I think you will find the curves you are looking at are smoothed by the manufacturer. Try doing some measurements yourself. +/- 1 dB is extremely unlikely.
Old 4 weeks ago
  #39
"Compute Smooth" is a function on the Audio Precison analyzer. It can make a picket fence look like a smooth frown.
Old 4 weeks ago
  #40
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lame pseudonym's Avatar
 

You experts don't need to hear anything from a spud like me, but when I was selecting a 12ax7 for my phono preamp there were tubes that I liked and there were tubes that I didn't like, and I could write down why.

I don't listen for more treble or less treble or more bass or less bass. That's not what I'm after.

If it's all just a dream, really, that's okay with me. It works.
Old 4 weeks ago
  #41
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ruffrecords's Avatar
Quote:
Originally Posted by Jim Williams View Post
A 16 bit system will not offer the analog resolution of the Audio Precision. FFT's are usually used to detect distortion products. The AP's noise vs amplitude test does an excellent job. Load the noise vs frequency sweeps and then you can see exactly where the noise resides. That is paramount for removing it as you need to understand the noise spectrum as well as the amount.
I think you need to read up on FFTs Jim

Cheers

Ian
Old 4 weeks ago
  #42
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Doug I think I’m starting to understand what you are saying. If I understand you correctly, you are saying that you feel the difference people hear in different tubes are caused by the wide variance between tube performance? Not construction materials and design? That if you had two tubes with the same gain from different eras and manufacturers, they would sound identical as they would measure identically, if tested in the same circuit?
I’m not sure if I agree but I think I am starting to see the nuance of your position.
Old 4 weeks ago
  #43
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ruffrecords's Avatar
Quote:
Originally Posted by lame pseudonym View Post
You experts don't need to hear anything from a spud like me, but when I was selecting a 12ax7 for my phono preamp there were tubes that I liked and there were tubes that I didn't like, and I could write down why.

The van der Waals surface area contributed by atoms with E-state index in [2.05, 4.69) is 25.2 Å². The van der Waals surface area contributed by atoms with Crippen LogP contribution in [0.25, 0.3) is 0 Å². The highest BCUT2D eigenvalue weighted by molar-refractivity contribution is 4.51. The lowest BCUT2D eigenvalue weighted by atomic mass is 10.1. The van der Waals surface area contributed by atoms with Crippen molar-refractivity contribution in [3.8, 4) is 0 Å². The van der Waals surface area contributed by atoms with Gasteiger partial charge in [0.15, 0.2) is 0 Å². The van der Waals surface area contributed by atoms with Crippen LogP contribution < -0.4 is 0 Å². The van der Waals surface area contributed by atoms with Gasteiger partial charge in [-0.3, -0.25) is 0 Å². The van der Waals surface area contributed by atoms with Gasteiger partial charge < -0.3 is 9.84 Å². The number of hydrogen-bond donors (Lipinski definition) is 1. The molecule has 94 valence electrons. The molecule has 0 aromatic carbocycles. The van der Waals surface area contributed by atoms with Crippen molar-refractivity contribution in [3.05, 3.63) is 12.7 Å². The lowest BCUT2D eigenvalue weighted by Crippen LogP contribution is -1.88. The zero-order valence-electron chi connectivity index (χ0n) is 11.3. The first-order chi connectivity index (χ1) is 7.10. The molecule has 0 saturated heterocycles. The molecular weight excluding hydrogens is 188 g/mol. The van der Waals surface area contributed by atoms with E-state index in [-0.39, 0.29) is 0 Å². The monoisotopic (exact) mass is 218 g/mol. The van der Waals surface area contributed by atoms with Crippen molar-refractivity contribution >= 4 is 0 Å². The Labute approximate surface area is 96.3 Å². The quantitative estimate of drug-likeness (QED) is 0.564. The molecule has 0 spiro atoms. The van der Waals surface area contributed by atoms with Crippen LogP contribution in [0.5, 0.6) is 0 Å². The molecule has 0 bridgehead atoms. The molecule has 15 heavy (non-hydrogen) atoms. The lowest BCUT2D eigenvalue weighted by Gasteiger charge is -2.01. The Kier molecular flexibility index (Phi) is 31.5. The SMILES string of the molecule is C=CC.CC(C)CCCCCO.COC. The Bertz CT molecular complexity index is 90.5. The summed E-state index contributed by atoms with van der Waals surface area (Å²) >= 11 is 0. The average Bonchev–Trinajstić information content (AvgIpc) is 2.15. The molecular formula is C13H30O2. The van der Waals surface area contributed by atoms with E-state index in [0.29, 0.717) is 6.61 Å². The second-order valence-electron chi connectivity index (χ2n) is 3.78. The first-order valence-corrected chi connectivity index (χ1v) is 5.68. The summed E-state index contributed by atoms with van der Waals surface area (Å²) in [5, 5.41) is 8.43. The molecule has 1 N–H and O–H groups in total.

This is perfectly reasonable. There are plenty of tube designs around that are sensitive to the particular characteristics of the tube used and many of these circuits are phono preamps. The reason you can hear a difference is the designs are poor. A well designed phono amp will sound good/the same no matter which brand of tube is used although some will most likely be noisier than others.

Cheers

Ian
Old 4 weeks ago
  #44
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Radardoug's Avatar
 

Quote:
Originally Posted by enginefire View Post
Doug I think I’m starting to understand what you are saying. If I understand you correctly, you are saying that you feel the difference people hear in different tubes are caused by the wide variance between tube performance? Not construction materials and design? That if you had two tubes with the same gain from different eras and manufacturers, they would sound identical as they would measure identically, if tested in the same circuit?
I’m not sure if I agree but I think I am starting to see the nuance of your position.
Correct. For a given tube from a given manufacturer, you would expect the tubes to be very similar. For a given tube type from two different manufacturers, still similar but with maybe greater tolerance. Using the number 12AX7 or whatever means those tubes are made to the specification for that tube type.
Putting a 12AU7 where a 12AX7 was will be wildly different.
Old 4 weeks ago
  #45
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Quote:
Originally Posted by Radardoug View Post
Correct. For a given tube from a given manufacturer, you would expect the tubes to be very similar. For a given tube type from two different manufacturers, still similar but with maybe greater tolerance. Using the number 12AX7 or whatever means those tubes are made to the specification for that tube type.
Putting a 12AU7 where a 12AX7 was will be wildly different.